On Reflection: Working the Phone

October 20, 2015

Patrick Marshall


Amazons Mechanical Turk was the first service to allow businesses to connect with hundreds of thousands of anonymous workers around the world and have them handle small tasks for small sums of money. Seattles Spare5 has improved on that model by offering screened experts to perform micro-tasks on a mobile device for micro-payments.

Spare5, which in August received an infusion of $10 million from Foundry Group, Madrona Venture Group and New Enterprise Associates, targets client businesses that have large amounts of unstructured data such as images and videos that need to be tagged, described, classified or keyworded and finds people able and willing to handle the tasks in short segments of time for a relatively low fee.

The cool thing about the human brain is that we are all superfast at synthetic reactions to rich media, says Spare5 cofounder and CEO Matt Bencke. Were all good at pattern recognition. Its really easy for someone in line at a coffee shop or on a bus to look at a photograph and have a reaction.

Those wanting to work for Spare5 in their spare moments download the iPhone app a version is also being developed for Android and respond to some personal questions. We ask for permission to look at some of your Facebook information basic stuff like your age, gender, education level, job history, says Bencke. Then we ask you to take a short survey to tell us a little bit more about yourself. We get to know [people] more based on their behaviors in the app. And we push more and more tasks to people who do well.

Spare5 has employed interior designers and architects to rate photographs of remodels for Porch.com. Getty Images has used Spare5 to find people good with photography to add keywords and title tags for photographs. Spare5 also enlists workers called Fives to take surveys commissioned by clients as well as to conduct surveys, calling businesses to gather information.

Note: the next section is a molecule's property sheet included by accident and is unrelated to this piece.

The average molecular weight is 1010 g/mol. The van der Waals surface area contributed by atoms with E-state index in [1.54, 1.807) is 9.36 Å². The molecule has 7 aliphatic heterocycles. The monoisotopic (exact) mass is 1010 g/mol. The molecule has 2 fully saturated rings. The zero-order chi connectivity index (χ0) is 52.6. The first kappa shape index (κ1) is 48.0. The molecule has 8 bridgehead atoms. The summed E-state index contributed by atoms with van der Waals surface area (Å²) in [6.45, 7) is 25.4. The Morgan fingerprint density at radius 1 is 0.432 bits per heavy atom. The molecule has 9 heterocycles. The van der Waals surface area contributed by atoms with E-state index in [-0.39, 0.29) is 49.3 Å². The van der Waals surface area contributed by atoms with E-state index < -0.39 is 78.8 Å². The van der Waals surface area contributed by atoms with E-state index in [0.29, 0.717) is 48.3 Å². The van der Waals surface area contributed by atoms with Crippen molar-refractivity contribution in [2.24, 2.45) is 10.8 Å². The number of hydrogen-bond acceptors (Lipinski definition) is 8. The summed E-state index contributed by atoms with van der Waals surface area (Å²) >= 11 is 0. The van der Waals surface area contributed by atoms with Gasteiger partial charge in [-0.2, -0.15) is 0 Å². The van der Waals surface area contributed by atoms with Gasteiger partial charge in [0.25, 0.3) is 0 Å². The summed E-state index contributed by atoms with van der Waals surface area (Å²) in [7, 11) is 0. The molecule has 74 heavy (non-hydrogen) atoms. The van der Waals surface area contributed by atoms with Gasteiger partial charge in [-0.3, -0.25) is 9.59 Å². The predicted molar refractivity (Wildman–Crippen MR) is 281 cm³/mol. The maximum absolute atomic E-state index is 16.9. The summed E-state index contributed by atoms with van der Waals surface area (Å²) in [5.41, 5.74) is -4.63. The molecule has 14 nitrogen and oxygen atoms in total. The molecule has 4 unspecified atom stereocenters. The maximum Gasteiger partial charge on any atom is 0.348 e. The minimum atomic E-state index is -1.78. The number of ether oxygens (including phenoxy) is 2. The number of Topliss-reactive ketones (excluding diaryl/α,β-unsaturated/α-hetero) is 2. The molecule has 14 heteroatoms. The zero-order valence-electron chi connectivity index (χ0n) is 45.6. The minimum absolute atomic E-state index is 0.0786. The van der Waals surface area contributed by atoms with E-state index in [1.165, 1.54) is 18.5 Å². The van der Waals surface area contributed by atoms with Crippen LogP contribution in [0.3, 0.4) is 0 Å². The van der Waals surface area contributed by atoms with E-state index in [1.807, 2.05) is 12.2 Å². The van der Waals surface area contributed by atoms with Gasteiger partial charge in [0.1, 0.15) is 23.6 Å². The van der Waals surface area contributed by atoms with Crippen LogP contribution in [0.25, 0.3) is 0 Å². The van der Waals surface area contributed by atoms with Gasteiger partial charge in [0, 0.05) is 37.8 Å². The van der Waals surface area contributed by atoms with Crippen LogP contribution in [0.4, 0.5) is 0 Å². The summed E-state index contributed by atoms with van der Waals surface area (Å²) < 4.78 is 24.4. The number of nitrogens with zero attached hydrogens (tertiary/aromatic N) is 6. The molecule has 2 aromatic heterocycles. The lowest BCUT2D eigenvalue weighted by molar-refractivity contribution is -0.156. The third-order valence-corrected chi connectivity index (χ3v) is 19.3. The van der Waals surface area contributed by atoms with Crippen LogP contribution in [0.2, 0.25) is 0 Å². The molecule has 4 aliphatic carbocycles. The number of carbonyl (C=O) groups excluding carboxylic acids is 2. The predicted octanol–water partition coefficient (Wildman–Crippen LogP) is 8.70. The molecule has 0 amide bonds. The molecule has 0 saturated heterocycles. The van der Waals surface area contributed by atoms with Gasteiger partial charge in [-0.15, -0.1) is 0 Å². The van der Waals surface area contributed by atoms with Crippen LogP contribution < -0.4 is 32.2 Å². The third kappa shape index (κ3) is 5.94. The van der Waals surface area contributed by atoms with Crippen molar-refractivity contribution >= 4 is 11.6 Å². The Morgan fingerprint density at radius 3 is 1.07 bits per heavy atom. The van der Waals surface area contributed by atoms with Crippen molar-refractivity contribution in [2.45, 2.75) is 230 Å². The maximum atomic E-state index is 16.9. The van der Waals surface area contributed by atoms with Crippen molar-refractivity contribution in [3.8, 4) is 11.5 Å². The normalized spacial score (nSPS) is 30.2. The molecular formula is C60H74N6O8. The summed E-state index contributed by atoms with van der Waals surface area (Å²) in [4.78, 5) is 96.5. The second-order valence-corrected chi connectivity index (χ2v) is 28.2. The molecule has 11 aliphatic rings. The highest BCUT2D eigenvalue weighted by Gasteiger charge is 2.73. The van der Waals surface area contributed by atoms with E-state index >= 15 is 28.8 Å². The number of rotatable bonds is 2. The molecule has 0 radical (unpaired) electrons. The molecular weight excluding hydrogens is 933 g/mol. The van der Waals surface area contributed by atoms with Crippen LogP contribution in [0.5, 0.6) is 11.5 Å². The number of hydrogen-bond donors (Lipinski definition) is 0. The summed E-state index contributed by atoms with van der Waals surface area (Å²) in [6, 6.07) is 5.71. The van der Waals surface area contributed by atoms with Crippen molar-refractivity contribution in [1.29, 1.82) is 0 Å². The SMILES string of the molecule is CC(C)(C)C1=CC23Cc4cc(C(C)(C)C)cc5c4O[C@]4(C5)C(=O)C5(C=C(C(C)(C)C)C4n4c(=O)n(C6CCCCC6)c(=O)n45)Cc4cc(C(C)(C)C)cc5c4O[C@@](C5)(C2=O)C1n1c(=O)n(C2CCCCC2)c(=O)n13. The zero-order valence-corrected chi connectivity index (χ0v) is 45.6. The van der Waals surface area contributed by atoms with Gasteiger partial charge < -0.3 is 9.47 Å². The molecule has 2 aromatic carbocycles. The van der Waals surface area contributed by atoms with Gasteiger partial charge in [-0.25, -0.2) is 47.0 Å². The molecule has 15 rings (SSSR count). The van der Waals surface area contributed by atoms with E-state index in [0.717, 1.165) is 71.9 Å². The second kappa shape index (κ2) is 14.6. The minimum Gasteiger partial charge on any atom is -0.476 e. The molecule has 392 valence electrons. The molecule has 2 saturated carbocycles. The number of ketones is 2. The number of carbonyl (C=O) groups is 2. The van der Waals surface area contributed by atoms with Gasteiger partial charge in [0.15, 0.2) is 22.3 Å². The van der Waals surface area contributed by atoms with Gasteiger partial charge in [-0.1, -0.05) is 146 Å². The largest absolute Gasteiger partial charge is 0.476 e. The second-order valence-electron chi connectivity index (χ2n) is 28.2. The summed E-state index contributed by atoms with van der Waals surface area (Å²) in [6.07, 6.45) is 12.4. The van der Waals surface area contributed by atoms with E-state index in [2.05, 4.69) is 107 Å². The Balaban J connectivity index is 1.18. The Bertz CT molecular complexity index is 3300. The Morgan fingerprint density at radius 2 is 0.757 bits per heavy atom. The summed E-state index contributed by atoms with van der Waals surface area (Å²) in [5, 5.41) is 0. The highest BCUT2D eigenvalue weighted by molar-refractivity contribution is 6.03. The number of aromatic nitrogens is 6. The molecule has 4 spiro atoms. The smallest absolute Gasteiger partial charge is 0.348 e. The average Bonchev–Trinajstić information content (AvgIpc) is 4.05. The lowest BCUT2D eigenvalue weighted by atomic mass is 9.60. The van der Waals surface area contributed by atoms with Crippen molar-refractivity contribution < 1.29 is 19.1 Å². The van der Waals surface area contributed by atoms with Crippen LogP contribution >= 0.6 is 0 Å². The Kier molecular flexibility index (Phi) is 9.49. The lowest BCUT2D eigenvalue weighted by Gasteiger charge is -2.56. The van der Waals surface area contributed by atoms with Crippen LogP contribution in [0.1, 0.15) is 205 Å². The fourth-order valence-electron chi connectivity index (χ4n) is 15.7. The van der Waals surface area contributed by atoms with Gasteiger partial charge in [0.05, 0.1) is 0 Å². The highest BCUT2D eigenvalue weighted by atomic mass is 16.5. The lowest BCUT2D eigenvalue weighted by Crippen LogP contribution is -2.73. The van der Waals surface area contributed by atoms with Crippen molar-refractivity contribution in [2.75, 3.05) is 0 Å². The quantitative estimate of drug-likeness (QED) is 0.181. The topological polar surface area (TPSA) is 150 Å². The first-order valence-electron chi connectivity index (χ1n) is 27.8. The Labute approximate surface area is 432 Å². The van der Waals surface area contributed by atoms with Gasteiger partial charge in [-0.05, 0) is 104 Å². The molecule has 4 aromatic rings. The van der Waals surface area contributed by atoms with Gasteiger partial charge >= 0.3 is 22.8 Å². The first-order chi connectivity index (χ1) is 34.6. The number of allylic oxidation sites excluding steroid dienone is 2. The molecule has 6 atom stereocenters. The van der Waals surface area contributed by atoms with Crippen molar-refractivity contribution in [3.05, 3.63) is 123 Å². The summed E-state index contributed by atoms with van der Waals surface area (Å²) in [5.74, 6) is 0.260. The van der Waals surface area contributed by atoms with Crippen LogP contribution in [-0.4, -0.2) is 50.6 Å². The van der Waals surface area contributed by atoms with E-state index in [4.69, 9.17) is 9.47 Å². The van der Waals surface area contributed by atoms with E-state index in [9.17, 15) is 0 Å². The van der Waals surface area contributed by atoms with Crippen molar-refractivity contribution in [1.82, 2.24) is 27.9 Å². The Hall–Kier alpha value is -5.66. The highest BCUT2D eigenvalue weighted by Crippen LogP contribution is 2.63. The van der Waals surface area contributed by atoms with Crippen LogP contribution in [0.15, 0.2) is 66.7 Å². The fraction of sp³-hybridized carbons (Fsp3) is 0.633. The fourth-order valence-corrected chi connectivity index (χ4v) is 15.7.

Another type of task Spare5 farms out to Fives targets the training of machine intelligence.

Machines are getting smarter and smarter, says Bencke. But if a machine is going to act like a human, it needs a human to teach it. One client is training its computer-vision and machine-learning algorithm to recognize similar styles of shoes in order to improve the shopping experience for consumers. With responses from Spare5s network of Fives, the algorithm gets better at predicting which shoes to offer a given consumer.

Bencke declined to reveal just how many people have signed up, but he says, We have more than we need and more joining every day. He adds that in its first 10 months in business, individual Fives earned everything from a few bucks to a few thousand bucks.

Spare5 may be blazing a trail into a new type of relationship between employers and workers. Its approach to processing and collecting big data of interest to businesses takes advantage of a confluence of trends including the growing power of mobile devices to make it possible for people to work anywhere, anytime; the search among people for new ways to supplement their incomes; and the ability of businesses, through such platforms as Spare5, to use the ubiquity of smartphones to reach a wide array of service providers instantaneously.